The Coffee and Cold Bath Diet
An unlikely-sounding regimen invented by a minor British actor promises weight loss of OMG proportions — but does it work?
After I stopped counting carbs, I only lost a half of a pound, the same amount I’d lost the week before, when I’d had a 12-course dinner and wine. Disconcerting. Before I began this diet, I had my thyroid levels checked: All good, no imbalance. So a week in which I hadn’t behaved perfectly was now yielding the same results as a week in which I had toed the line?
Khanna urges readers to "be relentless in your pursuit of happiness," but there’s nothing but disdain when such methods don’t work. "We only reach a plateau if we’re doing something wrong. For most people, a diet only stops working if basic principles are broken or ignored." This is not helpful advice, because it’s not advice. However, this line occurs in a chapter about weight training. Khanna says that when you begin losing weight you inevitably lose muscle, and that "every ounce of muscle you lose reduces your ability to burn calories." So you have to pump iron to keep losing weight.
Khanna says you only need to lift every 10 days. I stepped up my hourlong weight training class, which I was already doing once a week, to twice to see if it would make a difference.
"It’s your life. Only you walk around in your shoes. Only you wake up with your thoughts. And only you will fall asleep to them. Should and shouldn’t are useless words. Even reading them can make you feel under pressure. Trash them!" Khanna writes. So the end of week four came. I resolve to lift weights more (as opposed to lifting more weights), but also that I’m going to trash that cold bath. Four weeks of daily freezing cold baths? I can always say I did it. And then I can say I realized I didn’t hate myself enough to keep doing it.
Weigh in: -1.6 pounds
Five pounds, five weeks: not bad. In fact, exactly average for what experts say is the ideal rate at which to lose weight and keep it off. It’s what Weight Watchers promises. And that’s a diet that doesn’t say anything about cold baths, black coffee, or my beloved favorite meal breakfast.
Khanna says I’m supposed to feel really energized. I’m happy to be rid of five extra pounds, but the tedium of sticking to a diet has set in. My meals have taken on a joyless sameness, mostly because it’s easier to have a plan than it is to figure it out on the fly. Also, at noon daily I never tire of a sudden starving sensation: By this time I’ve been up for five and a half hours or so, have taken a cold bath, have exercised for at least 30 minutes, have consumed at least 12 ounces of black coffee, and have grown both jittery and hungry.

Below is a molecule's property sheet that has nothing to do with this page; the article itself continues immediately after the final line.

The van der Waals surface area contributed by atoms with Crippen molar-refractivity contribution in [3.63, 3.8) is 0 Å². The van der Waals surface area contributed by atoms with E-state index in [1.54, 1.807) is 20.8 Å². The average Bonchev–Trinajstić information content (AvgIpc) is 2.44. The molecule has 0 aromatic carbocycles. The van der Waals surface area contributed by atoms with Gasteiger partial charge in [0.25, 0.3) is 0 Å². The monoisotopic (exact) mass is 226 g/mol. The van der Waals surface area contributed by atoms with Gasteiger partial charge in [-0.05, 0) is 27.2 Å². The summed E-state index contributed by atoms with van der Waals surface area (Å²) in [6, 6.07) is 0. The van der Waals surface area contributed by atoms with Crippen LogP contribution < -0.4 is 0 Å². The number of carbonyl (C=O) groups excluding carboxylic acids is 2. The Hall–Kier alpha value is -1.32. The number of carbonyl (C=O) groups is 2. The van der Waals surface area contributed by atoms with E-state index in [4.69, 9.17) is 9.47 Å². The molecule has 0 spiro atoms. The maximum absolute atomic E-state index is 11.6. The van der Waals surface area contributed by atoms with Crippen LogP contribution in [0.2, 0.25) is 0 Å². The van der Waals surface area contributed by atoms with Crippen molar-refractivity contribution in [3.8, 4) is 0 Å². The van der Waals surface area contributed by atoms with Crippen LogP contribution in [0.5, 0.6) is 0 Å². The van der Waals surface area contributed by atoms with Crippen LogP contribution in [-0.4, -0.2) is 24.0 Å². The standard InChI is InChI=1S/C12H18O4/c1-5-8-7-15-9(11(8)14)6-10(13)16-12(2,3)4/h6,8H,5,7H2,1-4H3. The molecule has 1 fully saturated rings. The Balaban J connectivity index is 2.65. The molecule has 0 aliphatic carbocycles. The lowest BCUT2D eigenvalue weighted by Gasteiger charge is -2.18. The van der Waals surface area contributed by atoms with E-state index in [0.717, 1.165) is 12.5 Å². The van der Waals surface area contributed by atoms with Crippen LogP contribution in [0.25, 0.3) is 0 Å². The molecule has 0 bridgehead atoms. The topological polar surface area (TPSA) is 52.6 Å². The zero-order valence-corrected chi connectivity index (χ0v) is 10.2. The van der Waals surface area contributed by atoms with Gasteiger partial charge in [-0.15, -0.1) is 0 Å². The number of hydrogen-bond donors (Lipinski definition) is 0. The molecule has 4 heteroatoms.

The meal pattern involves breaking the fast around noon with several slices of salami, a handful of almonds or pistachios or cashews, some thinly shaved sharp Cheddar cheese, gluten-free "Nut Thin" crackers (if not counting then at least watching those carbs), and ½ cup or so of blueberries. Wait three hours. Try to take a 30-minute walk, wait 15 minutes, and then a snack. Usually a 6-ounce Greek yogurt and an organic beef jerky. Wait three hours. Try to take a 30-minute walk, wait 15 minutes, and then dinner. Usually a piece of lean locally sourced protein and a salad. With a vodka-soda on the side.
This is a healthy way to live. But it’s a boring way to live. Way, way more boring than a 10-minute cold bath. The joy of eating, of contemplating what I might like to have for lunch — the only meal I consume in solitude, the one that five days a week I get to enjoy with my own thoughts and without having to prepare anything for anyone else — that’s not something I give up lightly. And even though I’ve chosen foods I like, the feeling of restriction is palpable. And so I can wear a size 8 instead of a 10?
This isn’t a story about my issues with my weight. This is a review of a diet. But there are ways in which the two overlap. During week five of this diet I asked myself: If being skinny — not "thin," not "healthy," not "in shape," and not even "beautiful" but just "skinny" — means maintaining this black coffee/cold bath/no breakfast existence, is it worth it? I will soldier on.
Point of fact: Having given up the daily 10-minute cold bath (in four weeks I never made it to the advanced stage of 15), I found I missed a certain refreshed feeling of stepping out of the icy water. I didn’t miss the bath itself, mind you, but I liked the "I’m all woke-up now!" feeling after it was over. So what I began doing was running a very cold stream of water for a few minutes over my body after I’d finished a hot shower. Khanna actually advises this for people who are unable to bear the bath. It’s kind of cool; you should try it. You walk out of the shower invigorated.
Weigh in: -1 pound
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